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HALL v. WOLFORD

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District Court of Appeal, Fourth District, California.

HALL v. WOLFORD et al.

Civ.1856.

Decided: September 16, 1937

J. Hampton Hoge, of San Francisco, and Chester O. Hansen, of Fresno, for appellant Harold Wolford. Young, Hudson & Rabinowitz, of San Francisco, for appellant Dolson & Anderson, Inc. Mills, Hunter & Dunn, of Los Angeles, and Ray W. Hays, of Fresno, for respondent.

This is an appeal from a judgment for damages suffered by respondent while riding in an automobile owned and driven by Harold Wolford, an employee of Dolson & Anderson, Inc.

Respondent has made one motion for dismissal of the appeal because appellants' briefs were not filed in time and another to dismiss the appeal of Wolford or affirm the judgment against him because the appeal by him was taken for delay only and the question presented by him is so unsubstantial as not to need further argument. Section 3, rule V, Rule of the Supreme Court and District Courts of Appeal.

Separate briefs were filed by appellants before the motions came on for hearing. This has been held to be sufficient answer to the first mentioned motion to dismiss. Toth v. Metropolitan Life Ins. Co., 113 Cal.App. 55, 297 P. 564; North v. Evans, 136 Cal.App. 434, 28 P.(2d) 938; Graybiel v. Consolidated Ass'ns, Led., 14 Cal.App.(2d) 547, 58 P.(2d) 665.

This court has repeatedly held that it would not dismiss an appeal on the grounds specified in the second mentioned motion or affirm the judgment where a decision of the motion would involve a study of the reporter's transcript. We treat such motion as a demurrer to the sufficiency of an appellant's opening brief and in deciding the motion consider the brief, the moving papers, and necessary authorities. We do not believe that on a decision of the motion the rule in question should require us to examine the entire record. Any other interpretation placed upon it would compel us to twice examine the record and twice consider the merits of the appeal in the event of the denial of the motion to dismiss or affirm. See Los Angeles v. Los Angeles–Inyo Farms Co., 126 Cal.App. 61 14 P.(2d) 339; Brown v. Gow, 126 Cal.App. 113, 14 P.(2d) 322; Thompson v. Boyer, 127 Cal.App. 149, 15 P.(2d) 541; Inga v.Blum, 132 Cal.App. 15, 22 P.(2d) 34; Lennon v. Woodbury, 1 Cal.App.(2d) 381, 36 P.(2d) 415; Barr v. Hall, 9 Cal.App. (2d) 426, 49 P.(2d) 1124; Rasmussen v. Fresno Traction Co., 11 Cal.App.(2d) 357, 53 P.(2d) 1038.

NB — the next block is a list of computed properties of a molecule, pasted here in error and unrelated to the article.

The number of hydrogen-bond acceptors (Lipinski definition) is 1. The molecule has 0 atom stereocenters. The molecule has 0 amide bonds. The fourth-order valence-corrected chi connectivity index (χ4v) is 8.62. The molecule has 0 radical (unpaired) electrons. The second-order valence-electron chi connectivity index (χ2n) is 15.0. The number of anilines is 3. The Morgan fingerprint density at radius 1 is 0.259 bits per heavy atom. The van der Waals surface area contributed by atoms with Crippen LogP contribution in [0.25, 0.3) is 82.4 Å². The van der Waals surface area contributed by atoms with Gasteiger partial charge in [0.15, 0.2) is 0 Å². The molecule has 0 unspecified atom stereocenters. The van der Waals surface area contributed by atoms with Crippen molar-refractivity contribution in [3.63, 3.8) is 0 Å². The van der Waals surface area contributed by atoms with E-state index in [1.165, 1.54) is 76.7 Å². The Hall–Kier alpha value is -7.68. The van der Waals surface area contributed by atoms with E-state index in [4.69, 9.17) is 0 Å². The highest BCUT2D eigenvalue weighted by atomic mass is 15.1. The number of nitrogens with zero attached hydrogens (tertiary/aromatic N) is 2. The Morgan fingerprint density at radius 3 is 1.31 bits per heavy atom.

The complaint in this action alleges that the negligence of Wolford in the operation of his automobile was a proximate cause of the accident and the injuries to respondent. Wolford, in his opening brief, urges that respondent was his guest at the time of the accident and not a passenger as urged by respondent. He cites sufficient evidence to show that the question is a debatable one that should only be decided after a careful study of the entire reporter's transcript.

Both motions are denied.

MARKS, Justice.

I concur: JENNINGS, Acting P. J.

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